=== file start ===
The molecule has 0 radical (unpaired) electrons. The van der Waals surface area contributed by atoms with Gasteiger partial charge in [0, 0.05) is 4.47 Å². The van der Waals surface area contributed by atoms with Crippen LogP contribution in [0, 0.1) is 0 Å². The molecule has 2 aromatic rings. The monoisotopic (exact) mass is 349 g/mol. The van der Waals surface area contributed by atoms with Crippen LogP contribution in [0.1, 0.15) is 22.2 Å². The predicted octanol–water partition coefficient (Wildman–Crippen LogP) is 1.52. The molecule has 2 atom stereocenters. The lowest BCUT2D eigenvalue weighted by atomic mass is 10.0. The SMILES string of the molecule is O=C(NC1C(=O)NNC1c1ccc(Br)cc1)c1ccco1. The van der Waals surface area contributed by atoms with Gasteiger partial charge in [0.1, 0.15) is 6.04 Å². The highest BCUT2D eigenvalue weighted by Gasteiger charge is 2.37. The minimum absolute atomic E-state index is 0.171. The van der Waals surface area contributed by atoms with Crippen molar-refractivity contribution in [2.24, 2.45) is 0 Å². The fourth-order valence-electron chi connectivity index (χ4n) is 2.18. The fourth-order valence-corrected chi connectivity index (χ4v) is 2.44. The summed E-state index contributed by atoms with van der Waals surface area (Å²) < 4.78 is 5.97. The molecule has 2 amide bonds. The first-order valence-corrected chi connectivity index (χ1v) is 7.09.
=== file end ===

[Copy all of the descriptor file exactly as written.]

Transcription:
The molecule has 0 radical (unpaired) electrons. The van der Waals surface area contributed by atoms with Gasteiger partial charge in [0, 0.05) is 4.47 Å². The van der Waals surface area contributed by atoms with Crippen LogP contribution in [0, 0.1) is 0 Å². The molecule has 2 aromatic rings. The monoisotopic (exact) mass is 349 g/mol. The van der Waals surface area contributed by atoms with Crippen LogP contribution in [0.1, 0.15) is 22.2 Å². The predicted octanol–water partition coefficient (Wildman–Crippen LogP) is 1.52. The molecule has 2 atom stereocenters. The lowest BCUT2D eigenvalue weighted by atomic mass is 10.0. The SMILES string of the molecule is O=C(NC1C(=O)NNC1c1ccc(Br)cc1)c1ccco1. The van der Waals surface area contributed by atoms with Gasteiger partial charge in [0.1, 0.15) is 6.04 Å². The highest BCUT2D eigenvalue weighted by Gasteiger charge is 2.37. The minimum absolute atomic E-state index is 0.171. The van der Waals surface area contributed by atoms with Crippen molar-refractivity contribution in [2.24, 2.45) is 0 Å². The fourth-order valence-electron chi connectivity index (χ4n) is 2.18. The fourth-order valence-corrected chi connectivity index (χ4v) is 2.44. The summed E-state index contributed by atoms with van der Waals surface area (Å²) < 4.78 is 5.97. The molecule has 2 amide bonds. The first-order valence-corrected chi connectivity index (χ1v) is 7.09.